Lines 28-32 fetches the solution for each task and adds it to the global sum variable.

With the scheduler and workers running in the background, we can now run the dask-enabled prime factor summation program prime_dask.py. It runs faster than the sequential version, but not by much:

3 worker processes, 3 dask jobs:
job 0: sum= 2418248946959 T= 327.969
job 1: sum= 659400211060 T= 206.228
job 2: sum= 2417852197037 T= 327.709
total sum=5495501355056
main took 328.852 sec

Performance disappoints for two reasons. First, the workload is clearly imbalanced since one job took around 200 seconds, while the other two took more than 320. Evidently, terms of the sequence 3, 6, 9 … can be factored much more rapidly than terms in 2, 5, 8 … and 4, 7, 10 …—who knew? The second reason is less obvious. It is that the sum of individual core times, 328.0 + 206.2 + 327.7 = 861.9 seconds, is 66% higher than the single-core time of 519.5 seconds. Clearly there’s a non-trivial overhead to using dask.

Parallel prime factor summation in MATLAB

Now that we can run our Python program in parallel with dask, we can do the same thing in MATLAB—with a couple of restrictions:

  1. Tasks submitted to dask must be Python functions. Therefore our MATLAB main program will need to send the Python version of the compute function, my_fn() in this example, to the remote workers.
  2. MATLAB cannot call the dask.delayed() and dask.compute() functions directly. In particular, the asterisk in the call to dask.compute() (see line 26 in the listing above) is not legal MATLAB syntax. We’ll need a small Python bridge module to overcome these limitations.

The first restriction isn’t a big deal for this example; we merely need to import my_fn() from prime_seq.py or prime_dask.py. For a more substantial MATLAB application, though, this could mean translating a lot of MATLAB code to Python.

Aside: bridge_dask.py

The second restriction is easily resolved with just a few lines of Python:

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# file: bridge_dask.py
import dask
def delayed(Fn, *args):
    return dask.delayed(Fn)(*args);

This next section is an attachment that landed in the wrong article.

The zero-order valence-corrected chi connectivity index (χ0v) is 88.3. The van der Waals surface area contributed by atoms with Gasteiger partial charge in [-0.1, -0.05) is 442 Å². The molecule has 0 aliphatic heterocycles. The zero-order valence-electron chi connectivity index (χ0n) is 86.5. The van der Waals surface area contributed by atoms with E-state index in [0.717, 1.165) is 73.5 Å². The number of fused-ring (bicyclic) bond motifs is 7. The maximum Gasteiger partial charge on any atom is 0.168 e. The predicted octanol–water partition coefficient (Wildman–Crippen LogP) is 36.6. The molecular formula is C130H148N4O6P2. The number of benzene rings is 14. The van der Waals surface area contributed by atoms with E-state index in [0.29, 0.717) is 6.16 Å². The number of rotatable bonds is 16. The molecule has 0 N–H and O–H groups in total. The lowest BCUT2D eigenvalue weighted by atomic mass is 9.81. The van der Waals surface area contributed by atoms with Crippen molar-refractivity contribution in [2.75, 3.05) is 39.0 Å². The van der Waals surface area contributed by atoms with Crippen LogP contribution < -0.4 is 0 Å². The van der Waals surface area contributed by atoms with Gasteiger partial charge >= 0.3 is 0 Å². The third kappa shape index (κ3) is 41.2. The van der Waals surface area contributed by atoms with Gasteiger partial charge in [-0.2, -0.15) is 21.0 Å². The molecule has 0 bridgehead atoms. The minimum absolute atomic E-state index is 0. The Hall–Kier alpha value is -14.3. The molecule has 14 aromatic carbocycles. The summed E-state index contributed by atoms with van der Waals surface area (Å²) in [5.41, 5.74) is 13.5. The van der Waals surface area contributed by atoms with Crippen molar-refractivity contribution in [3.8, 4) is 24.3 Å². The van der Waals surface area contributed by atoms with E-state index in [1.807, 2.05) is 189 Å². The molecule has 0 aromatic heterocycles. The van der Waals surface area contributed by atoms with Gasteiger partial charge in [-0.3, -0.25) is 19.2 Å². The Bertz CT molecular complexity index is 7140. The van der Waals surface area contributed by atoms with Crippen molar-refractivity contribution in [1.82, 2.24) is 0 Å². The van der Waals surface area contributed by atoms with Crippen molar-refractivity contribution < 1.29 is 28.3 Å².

def compute(delayed_tasks):
    return dask.compute(*delayed_tasks)

This simple module provides wrappers to dask.delayed() and dask.compute() in a form suitable for MATLAB.

Parallel prime factor summation in MATLAB, continued

We now have the pieces in place to have MATLAB send the prime factor computation and summation work to a cluster of workers. The solution looks like this:

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% file: prime_dask.m
ddist = py.importlib.import_module('dask.distributed');
prime_seq = py.importlib.import_module('prime_seq');
br_dask = py.importlib.import_module('bridge_dask');

A = int64(2);
B = int64(10000000);
n_jobs = int64(3);

tic;
client = ddist.Client('127.0.0.1:8786');
client.upload_file('prime_seq.py');

% submit the jobs to the cluster
tasks = py.list({});
incr = n_jobs;
for i = 0:n_jobs-1
    task = br_dask.delayed(prime_seq.my_fn, A+i, B, incr);
    tasks.append(task);
end
results = br_dask.compute(tasks);  % start the computations, insert each
client.close()                     % worker's solution to the list 'results'
% gets here after all remote workers have finished

% post-processing:  aggregate the partial solutions
S = 0;
mat_results = py2mat(results);
for i = 1:length(mat_results)
    partial_sum = mat_results{i}{1};
    S = S + partial_sum;
    fprintf('Job %d took %.3f sec\n', i-1, mat_results{i}{2});
end
dT = toc;
fprintf('A=%d B=%d, %.3f sec\n', A, B, dT);
fprintf('S=%ld\n', S);

Line 12 has an important we didn’t need in the pure Python solution: it uploads our Python module file to the workers. Keep in mind that the workers do not share memory or file resources with the main program and therefore need to be given all items, whether input data or our code files, to function properly. (Incidentally, the upload_file() function can only be used to send source files to the workers. A different function, demonstrated in Example 3, is needed for other files.)

Our bridge module functions are called at lines 18 and 21. Line 26 calls the py2mat.m function to convert the Python solution list into a MATLAB cell array.

MATLAB’s parallel performance matches Python’s—mediocre, not great:

>> prime_dask
Job 0 took 345.014 sec
Job 1 took 219.340 sec
Job 2 took 344.900 sec
A=2 B=10000000, 345.164 sec
S=5495501355056

Nonetheless we’ve established the mechanics of sending computations from a MATLAB main program to a collection of Python workers and getting the results back as native MATLAB variables.

Example 2: gigapixel Mandelbrot image

My second example does a bit more interesting work in a bit more interesting fashion: I’ll scale up the Mandelbrot set example from 5,000 x 5,000 pixels to 35,000 x 35,000—more than 1.2 billion pixels. This is 49x larger than the 5k x 5k image so we can expect it to take 49x longer—several minutes instead of several seconds. This time I’ll farm the work out to actual remote computers, a collection of 18 virtual machine instances from DigitalOcean2. Foolishly, perhaps, I start the dask cluster when I need it using the insecure dask-ssh --hostname method.